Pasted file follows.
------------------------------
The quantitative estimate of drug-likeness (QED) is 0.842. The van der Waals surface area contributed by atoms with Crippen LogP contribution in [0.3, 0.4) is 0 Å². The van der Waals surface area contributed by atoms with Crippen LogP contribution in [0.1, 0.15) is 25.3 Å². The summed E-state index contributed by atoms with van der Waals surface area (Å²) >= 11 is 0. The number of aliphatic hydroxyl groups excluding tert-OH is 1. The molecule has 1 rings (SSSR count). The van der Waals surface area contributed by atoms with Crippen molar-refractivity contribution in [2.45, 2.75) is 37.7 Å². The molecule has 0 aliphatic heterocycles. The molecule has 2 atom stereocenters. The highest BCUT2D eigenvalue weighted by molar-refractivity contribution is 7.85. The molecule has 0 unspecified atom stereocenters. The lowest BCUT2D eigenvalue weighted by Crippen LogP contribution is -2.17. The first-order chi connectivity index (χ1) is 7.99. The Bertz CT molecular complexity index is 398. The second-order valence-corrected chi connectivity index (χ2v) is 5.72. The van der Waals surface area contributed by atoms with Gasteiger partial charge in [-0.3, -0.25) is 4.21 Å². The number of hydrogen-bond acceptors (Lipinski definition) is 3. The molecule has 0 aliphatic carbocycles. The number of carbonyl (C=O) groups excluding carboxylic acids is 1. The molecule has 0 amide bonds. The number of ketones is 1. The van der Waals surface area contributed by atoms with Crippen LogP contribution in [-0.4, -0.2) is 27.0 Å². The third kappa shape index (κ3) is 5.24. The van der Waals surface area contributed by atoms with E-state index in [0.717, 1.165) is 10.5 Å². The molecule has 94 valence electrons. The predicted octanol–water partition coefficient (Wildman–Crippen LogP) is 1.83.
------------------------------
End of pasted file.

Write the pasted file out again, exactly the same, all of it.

The quantitative estimate of drug-likeness (QED) is 0.842. The van der Waals surface area contributed by atoms with Crippen LogP contribution in [0.3, 0.4) is 0 Å². The van der Waals surface area contributed by atoms with Crippen LogP contribution in [0.1, 0.15) is 25.3 Å². The summed E-state index contributed by atoms with van der Waals surface area (Å²) >= 11 is 0. The number of aliphatic hydroxyl groups excluding tert-OH is 1. The molecule has 1 rings (SSSR count). The van der Waals surface area contributed by atoms with Crippen molar-refractivity contribution in [2.45, 2.75) is 37.7 Å². The molecule has 0 aliphatic heterocycles. The molecule has 2 atom stereocenters. The highest BCUT2D eigenvalue weighted by molar-refractivity contribution is 7.85. The molecule has 0 unspecified atom stereocenters. The lowest BCUT2D eigenvalue weighted by Crippen LogP contribution is -2.17. The first-order chi connectivity index (χ1) is 7.99. The Bertz CT molecular complexity index is 398. The second-order valence-corrected chi connectivity index (χ2v) is 5.72. The van der Waals surface area contributed by atoms with Gasteiger partial charge in [-0.3, -0.25) is 4.21 Å². The number of hydrogen-bond acceptors (Lipinski definition) is 3. The molecule has 0 aliphatic carbocycles. The number of carbonyl (C=O) groups excluding carboxylic acids is 1. The molecule has 0 amide bonds. The number of ketones is 1. The van der Waals surface area contributed by atoms with Crippen LogP contribution in [-0.4, -0.2) is 27.0 Å². The third kappa shape index (κ3) is 5.24. The van der Waals surface area contributed by atoms with E-state index in [0.717, 1.165) is 10.5 Å². The molecule has 94 valence electrons. The predicted octanol–water partition coefficient (Wildman–Crippen LogP) is 1.83.